Early application of tail nerve electrical stimulation-induced walking training promotes locomotor recovery in rats with spinal cord injury

Spinal Cord. 2016 Nov;54(11):942-946. doi: 10.1038/sc.2016.30. Epub 2016 Apr 12.


Study design: This is a randomized controlled prospective trial with two parallel groups.

Objectives: The objective of this study was to determine whether early application of tail nerve electrical stimulation (TANES)-induced walking training can improve the locomotor function.

Setting: This study was conducted in SCS Research Center in Colorado, USA.

Methods: A contusion injury to spinal cord T10 was produced using the New York University impactor device with a 25 -mm height setting in female, adult Long-Evans rats. Injured rats were randomly divided into two groups (n=12 per group). One group was subjected to TANES-induced walking training 2 weeks post injury, and the other group, as control, received no TANES-induced walking training. Restorations of behavior and conduction were assessed using the Basso, Beattie and Bresnahan open-field rating scale, horizontal ladder rung walking test and electrophysiological test (Hoffmann reflex).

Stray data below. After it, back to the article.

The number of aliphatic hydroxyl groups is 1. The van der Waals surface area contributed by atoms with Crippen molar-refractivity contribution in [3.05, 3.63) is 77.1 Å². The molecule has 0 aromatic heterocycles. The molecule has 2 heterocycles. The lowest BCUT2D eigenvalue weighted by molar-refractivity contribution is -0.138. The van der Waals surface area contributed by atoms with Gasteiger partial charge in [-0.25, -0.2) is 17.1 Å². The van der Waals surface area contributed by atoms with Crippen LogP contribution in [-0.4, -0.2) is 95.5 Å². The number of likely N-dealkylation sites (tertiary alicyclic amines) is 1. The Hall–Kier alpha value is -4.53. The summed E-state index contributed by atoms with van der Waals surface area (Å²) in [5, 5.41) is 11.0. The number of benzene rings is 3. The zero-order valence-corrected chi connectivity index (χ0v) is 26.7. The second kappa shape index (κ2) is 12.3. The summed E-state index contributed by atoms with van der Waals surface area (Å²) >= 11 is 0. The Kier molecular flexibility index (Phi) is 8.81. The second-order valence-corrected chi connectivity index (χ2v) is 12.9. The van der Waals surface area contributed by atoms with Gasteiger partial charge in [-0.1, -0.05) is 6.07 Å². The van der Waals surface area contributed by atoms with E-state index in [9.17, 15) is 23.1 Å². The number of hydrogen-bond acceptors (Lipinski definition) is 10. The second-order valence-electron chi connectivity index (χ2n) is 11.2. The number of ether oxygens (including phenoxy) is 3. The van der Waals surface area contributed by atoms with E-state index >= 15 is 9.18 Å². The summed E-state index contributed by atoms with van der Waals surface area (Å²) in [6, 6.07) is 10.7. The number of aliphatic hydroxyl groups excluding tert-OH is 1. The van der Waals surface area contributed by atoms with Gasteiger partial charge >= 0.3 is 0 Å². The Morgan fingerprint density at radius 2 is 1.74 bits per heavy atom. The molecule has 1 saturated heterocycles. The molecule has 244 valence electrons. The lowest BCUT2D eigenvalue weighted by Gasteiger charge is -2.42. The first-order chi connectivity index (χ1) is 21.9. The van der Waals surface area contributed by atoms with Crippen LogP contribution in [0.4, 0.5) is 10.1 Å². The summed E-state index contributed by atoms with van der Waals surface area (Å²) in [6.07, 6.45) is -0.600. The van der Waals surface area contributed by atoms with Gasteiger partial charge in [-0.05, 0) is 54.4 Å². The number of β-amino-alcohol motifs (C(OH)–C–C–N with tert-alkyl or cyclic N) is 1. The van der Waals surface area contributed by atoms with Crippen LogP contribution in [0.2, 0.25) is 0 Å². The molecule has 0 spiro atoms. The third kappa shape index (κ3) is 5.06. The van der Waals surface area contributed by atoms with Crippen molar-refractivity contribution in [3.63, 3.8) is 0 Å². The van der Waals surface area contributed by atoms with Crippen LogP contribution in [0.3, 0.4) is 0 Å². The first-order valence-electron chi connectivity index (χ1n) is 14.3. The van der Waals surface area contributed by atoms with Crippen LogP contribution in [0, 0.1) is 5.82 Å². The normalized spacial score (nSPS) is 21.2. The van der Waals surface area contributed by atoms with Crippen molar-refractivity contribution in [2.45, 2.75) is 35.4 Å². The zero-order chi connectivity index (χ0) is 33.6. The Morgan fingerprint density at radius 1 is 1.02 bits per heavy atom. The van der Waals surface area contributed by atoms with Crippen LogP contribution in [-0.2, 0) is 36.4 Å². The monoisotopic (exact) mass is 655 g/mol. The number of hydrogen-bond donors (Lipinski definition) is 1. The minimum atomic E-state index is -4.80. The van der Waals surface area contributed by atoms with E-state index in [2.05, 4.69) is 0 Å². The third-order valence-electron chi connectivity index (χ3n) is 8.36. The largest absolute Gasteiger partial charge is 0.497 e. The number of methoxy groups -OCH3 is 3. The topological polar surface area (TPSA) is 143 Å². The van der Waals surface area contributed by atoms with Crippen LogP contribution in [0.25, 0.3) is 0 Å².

Results: Early application of TANES-induced walking training significantly improved the recovery of locomotor function and benefited the restoration of Hoffmann reflex.

Conclusion: TANES-induced walking training is a useful method to promote locomotor recovery in rats with spinal cord injury.

Publication types

  • Randomized Controlled Trial

MeSH terms

  • Animals
  • Disease Models, Animal
  • Electric Stimulation / methods*
  • Exploratory Behavior / physiology
  • Female
  • Locomotion / physiology*
  • Prospective Studies
  • Rats
  • Rats, Long-Evans
  • Recovery of Function / physiology*
  • Reflex / physiology
  • Severity of Illness Index
  • Spinal Cord Injuries / physiopathology
  • Spinal Cord Injuries / therapy*
  • Tail / innervation*